• Family-Centred Motivations for Agritourism Diversification: The Case of the Langhe Region, Italy.

      Lyon, Andrew; Canovi, Magali; University of Chester, ESCP Europe (Taylor and Francis, 2019-08-07)
      This paper examines the motivations underlying family wineries' decisions to diversify into agritourism. Empirical evidence is provided by a sample of North Italian family wineries that have recently engaged in agritourism. While the majority of studies have adopted an economic-noneconomic dichotomy approach when examining the motivations for agritourism diversification, this paper highlights the limitations of this approach, outlines the complexity of motivations and argues for the need to take the family context into account. Drawing on the socioemotional wealth (SEW) framework, we offer a conceptual model and derive a set of propositions to show how family owners' motivations for agritourism diversification are primarily driven by family-centred goals. This paper thus contributes to a better understanding of diversification in general, and of farming families' motivations for agritourism diversification in particular. Practical implications at the European and regional level are discussed. KEYWORDS: Agritourism, wine tourism, diversification, socioemotional wealth, family business
    • Turkish delight a public affairs study on family business: The influence of owners in the entrepreneurship orientation of family-owned businesses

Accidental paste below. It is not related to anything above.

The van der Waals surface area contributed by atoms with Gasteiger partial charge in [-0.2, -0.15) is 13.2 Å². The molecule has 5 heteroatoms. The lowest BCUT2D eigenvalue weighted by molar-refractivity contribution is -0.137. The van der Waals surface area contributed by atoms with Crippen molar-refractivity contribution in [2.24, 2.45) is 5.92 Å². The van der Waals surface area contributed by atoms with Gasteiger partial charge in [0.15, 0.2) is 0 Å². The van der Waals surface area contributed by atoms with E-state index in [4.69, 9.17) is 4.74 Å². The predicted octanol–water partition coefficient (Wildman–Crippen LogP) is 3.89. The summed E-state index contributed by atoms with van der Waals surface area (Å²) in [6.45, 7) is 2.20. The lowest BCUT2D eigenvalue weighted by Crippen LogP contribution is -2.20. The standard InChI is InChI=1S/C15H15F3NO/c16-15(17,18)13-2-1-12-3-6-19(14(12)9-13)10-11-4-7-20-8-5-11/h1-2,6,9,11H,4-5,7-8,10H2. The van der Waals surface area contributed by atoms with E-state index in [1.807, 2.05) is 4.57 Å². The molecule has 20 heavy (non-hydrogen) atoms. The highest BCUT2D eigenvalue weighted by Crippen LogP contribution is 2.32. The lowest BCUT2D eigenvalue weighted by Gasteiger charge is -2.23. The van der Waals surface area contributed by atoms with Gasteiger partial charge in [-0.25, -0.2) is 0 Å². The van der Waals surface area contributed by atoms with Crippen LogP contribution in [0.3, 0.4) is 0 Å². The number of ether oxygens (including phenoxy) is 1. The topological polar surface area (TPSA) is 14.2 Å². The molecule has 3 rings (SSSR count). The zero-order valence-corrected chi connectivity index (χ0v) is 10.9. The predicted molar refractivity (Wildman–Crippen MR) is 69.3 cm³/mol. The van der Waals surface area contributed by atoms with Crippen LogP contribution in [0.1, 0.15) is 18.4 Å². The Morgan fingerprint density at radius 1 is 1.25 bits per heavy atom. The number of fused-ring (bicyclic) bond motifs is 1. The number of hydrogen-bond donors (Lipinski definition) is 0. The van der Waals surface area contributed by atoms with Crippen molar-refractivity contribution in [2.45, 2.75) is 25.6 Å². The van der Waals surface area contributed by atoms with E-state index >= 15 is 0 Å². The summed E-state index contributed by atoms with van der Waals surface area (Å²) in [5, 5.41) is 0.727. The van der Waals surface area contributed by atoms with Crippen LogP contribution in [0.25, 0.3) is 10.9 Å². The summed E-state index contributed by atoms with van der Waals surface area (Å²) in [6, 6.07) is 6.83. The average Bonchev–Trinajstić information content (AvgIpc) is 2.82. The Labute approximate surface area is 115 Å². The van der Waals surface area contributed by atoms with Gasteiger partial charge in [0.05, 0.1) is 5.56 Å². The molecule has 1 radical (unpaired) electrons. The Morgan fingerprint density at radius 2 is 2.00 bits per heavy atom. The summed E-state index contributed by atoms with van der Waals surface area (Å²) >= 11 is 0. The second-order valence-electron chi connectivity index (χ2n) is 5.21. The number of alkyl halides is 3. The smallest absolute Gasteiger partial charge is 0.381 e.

Ozdemir, Ozlem; Harris, Phil; University of Chester; Regents University, London
      Family-owned businesses (FOBs) are as unique as the families that own and control them. As reported by Miller, Steier, and Le Breton-Miller (2003, p.513), the founders of many of these businesses try to continue their legacy and ensure continued family control via intergenerational succession, as when they hand over leadership to their children. The initial statistics suggest only approximately one third of FOBs survive into the second generation, with just 12% remaining “viable” by the third, and only about 3% operating into the fourth generation or beyond. Thus, one of the central problems for FOBs is this inability to ensure competent cross-generational family leadership through successful transfer of ownership and management to the next family generation. This is a core issue for the modern public affairs practitioner and policy maker, nationally and internationally, and the Turkish case is a good example of the multicomplex issues evident in succession planning and leadership for business founders and leaders in these organisations. A firm's strategic orientation is an indicator of the processes developed to integrate new information, to coordinate decisions, to examine the evolution of environmental factors, and to assess new projects (Escriba-Esteve, Sanchez-Peinado & Sanchez-Pei- nado, 2009). However, few studies have provided a framework that jointly analyses the FOB owner characteristics, the mediating processes and attitudes by which owners shape the direction of their family firms, and the effect of these postures on firm performance. This paper addresses the influence of family business owner, over the behaviour of FOBs. By treating FOB owners' characteristics as predictors of a firm's strategic ori- entation, we seek to provide a deeper understanding of how the characteristics of FOB owners shape decision making process and FOBs' behaviours in order to suc- cessfully survive in generations. This study introduced the concept of FOB's entre- preneurship orientation (EO) as a variable that mediates between FOB owners' characteristics and business performance. The objective of this paper is twofold: (a) to identify the demographic predictors FOBs' EO and (b) to analyse the role of EO as a mediator of the relationship between FOB owners' characteristics and FOBs' performance.